Mike Pence won't dine alone with women. Here's why

Only time will tell how history will judge Vice President Mike Pence. He has diligently cultivated the image that he presents to the American people, but as CBS News reported, former Trump political aide and reality show contestant Omarosa Manigault Newman said that those hoping for a more just society that doesn't, say, round up children like caged animals, "would be begging for days of Trump back if Pence became president." She called him "extreme" and "scary," the kind of politician who "thinks Jesus tells him to say things." ("Jesus ain't say that," she said.)

One of those extreme positions that Pence takes in life is his rule against ever eating dinner with a woman who isn't his wife Karen. No, not even in a professional setting. According to The List, Pence took a cue from another famous extremist, evangelical pastor and closeted anti-Semite Billy Graham, who had a similar rule himself. (Graham's New York Times obituary cited his conversation with President Richard Nixon, in which he said that "a lot of the Jews are great friends of mine. ... But they don't know how I really feel about what they are doing to this country.")

Pence won't even party without his wife around

We know it's a real bummer, but according to The Atlantic, if you want to party with Pence, you'd better hope Karen is at his side. The vice president said back in 2002 that "if there's alcohol being served and people are being loose, I want to have the best-looking brunette in the room standing next to me." The rule may not seem too extreme at first glance. The guy wants to show his wife that he loves her and is faithful to her. What's the big deal? But it's not just that he won't have a drink without his wife around; he won't even go to events that serve alcohol if Karen isn't coming. (You'd better find another designated driver.)

The New Yorker noted how not all Christians share such extreme ideals. When Christian blogger Matt Walsh tweeted that there was no appropriate reason for "a married person to go out for a meal alone with a member of the other sex (outside of family)," one married man responded that he had often planned choir practices with a non-his-wife married woman in his church at the local Chinese buffet without it leading to divorce or eternal damnation. Still, Pence's views do seem absolutely normal to many other Christians, and even those in other religions with strict marital rules, but not, however, for progressives who feel women should have the same opportunities in the workplace as men.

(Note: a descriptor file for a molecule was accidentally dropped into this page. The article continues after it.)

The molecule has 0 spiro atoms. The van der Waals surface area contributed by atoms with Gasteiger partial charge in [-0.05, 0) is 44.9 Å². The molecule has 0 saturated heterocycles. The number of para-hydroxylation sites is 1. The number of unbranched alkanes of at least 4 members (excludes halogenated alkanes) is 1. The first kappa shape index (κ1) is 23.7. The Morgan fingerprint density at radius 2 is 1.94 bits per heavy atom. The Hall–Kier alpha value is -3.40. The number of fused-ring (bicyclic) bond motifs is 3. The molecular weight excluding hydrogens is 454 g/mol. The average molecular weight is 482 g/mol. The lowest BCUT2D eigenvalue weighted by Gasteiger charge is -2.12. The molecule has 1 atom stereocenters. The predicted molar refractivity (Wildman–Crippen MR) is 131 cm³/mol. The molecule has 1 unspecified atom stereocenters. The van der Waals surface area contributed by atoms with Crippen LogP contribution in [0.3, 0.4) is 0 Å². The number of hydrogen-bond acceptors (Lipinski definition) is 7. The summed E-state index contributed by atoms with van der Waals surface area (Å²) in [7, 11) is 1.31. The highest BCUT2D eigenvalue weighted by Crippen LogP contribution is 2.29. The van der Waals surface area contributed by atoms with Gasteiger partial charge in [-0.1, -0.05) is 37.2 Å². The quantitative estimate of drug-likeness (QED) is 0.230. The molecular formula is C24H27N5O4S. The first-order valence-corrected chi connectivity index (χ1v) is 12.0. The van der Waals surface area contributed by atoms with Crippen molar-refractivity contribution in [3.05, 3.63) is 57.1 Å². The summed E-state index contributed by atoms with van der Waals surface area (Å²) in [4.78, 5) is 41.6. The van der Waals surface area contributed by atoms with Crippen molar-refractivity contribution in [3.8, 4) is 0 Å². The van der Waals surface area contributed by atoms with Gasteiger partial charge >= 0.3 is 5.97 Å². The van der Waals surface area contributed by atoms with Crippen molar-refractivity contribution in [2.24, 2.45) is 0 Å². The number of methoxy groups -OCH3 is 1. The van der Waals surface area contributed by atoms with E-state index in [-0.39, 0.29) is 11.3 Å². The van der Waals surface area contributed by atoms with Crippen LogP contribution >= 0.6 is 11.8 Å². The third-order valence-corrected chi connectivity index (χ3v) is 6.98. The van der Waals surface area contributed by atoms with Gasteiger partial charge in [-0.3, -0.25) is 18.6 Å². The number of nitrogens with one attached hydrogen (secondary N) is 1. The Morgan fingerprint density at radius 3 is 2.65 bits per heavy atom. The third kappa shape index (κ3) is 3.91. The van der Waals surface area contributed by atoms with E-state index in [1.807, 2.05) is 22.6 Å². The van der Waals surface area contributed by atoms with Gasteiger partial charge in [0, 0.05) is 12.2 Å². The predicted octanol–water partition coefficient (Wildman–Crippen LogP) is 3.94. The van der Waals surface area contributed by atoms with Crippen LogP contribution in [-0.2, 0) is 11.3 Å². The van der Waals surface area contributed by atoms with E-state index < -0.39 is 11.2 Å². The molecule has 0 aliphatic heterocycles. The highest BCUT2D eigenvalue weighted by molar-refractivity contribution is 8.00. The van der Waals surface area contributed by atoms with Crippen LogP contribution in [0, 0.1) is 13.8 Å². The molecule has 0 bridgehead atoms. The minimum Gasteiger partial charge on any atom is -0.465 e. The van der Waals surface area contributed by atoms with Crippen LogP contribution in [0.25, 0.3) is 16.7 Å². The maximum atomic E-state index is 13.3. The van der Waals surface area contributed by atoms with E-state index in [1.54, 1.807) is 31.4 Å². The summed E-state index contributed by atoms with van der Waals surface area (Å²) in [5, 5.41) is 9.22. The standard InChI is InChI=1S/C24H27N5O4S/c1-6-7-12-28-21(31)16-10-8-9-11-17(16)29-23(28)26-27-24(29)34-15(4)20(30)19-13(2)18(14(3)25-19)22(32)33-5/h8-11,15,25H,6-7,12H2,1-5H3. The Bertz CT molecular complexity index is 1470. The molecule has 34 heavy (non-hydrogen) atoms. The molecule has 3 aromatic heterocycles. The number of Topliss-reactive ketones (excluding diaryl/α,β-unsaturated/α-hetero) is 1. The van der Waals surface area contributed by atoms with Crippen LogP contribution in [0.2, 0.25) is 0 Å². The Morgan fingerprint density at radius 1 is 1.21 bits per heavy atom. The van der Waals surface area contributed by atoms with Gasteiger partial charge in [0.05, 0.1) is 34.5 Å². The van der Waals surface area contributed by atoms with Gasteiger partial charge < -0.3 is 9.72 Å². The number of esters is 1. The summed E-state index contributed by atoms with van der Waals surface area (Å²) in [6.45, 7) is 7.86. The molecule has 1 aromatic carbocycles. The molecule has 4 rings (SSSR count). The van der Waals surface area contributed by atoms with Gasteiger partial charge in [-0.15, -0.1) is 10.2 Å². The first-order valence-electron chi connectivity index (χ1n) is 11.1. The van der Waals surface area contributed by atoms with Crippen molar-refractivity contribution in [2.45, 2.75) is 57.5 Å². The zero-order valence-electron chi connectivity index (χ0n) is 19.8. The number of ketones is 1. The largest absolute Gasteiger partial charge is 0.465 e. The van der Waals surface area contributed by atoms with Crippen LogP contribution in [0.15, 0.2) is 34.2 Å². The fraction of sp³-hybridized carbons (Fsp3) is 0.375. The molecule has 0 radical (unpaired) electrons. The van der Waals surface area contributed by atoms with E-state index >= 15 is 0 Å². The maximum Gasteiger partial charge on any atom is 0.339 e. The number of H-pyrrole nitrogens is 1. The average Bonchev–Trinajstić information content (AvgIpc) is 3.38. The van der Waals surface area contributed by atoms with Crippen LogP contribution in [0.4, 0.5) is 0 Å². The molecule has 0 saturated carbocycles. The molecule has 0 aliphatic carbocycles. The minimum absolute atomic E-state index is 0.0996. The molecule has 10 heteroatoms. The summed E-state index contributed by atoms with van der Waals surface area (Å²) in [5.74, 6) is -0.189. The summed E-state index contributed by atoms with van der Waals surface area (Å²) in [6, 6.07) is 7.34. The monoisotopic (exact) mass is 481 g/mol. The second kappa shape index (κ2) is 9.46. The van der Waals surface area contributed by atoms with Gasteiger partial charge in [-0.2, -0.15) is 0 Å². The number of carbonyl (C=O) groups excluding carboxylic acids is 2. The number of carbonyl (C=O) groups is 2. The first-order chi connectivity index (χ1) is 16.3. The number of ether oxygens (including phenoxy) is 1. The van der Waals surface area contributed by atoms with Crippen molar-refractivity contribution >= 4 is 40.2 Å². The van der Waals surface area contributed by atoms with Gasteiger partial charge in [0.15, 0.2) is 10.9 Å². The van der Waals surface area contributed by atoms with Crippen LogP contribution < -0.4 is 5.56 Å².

His policy negatively affects the careers of his female colleagues

Many women find Pence's position toward their sex absolutely appalling. Kamala Harris, the woman endeavoring to take his place, ardently disagreed with the Mike Pence Rule in a March 2019 interview with MSNBC posted on YouTube. "I think that's ridiculous — the idea that you would deny a professional woman the opportunity to have a meeting with the vice president of the United States is outrageous."

The List mentioned a now-deleted Facebook post from that company's COO, Sheryl Sandberg, who also criticized the vice president, though with not as much vitriol: "Men vastly outnumber women as managers and senior leaders, so when they avoid, ice out, or exclude women, we pay the price," she wrote, before offering a possible solution. "If you insist on following [the Pence Rule], adopt a revised version. ... [M]ake access equal: no dinners alone with anyone. Breakfast or lunches for all. Or group dinners only, nothing one-on-one. Whatever you choose, treat women and men equally."

And science backs up that advice. According to the Neuroscience Marketing blog, there is something to having a bite to eat while talking shop. The blog cited a Yale study that showed that people are more persuasive and receptive when eating. So Pence and other like-minded individuals could give workplace equality a bit of a boost if they'd just sit down and have a slice of pizza with the other sex every now and then.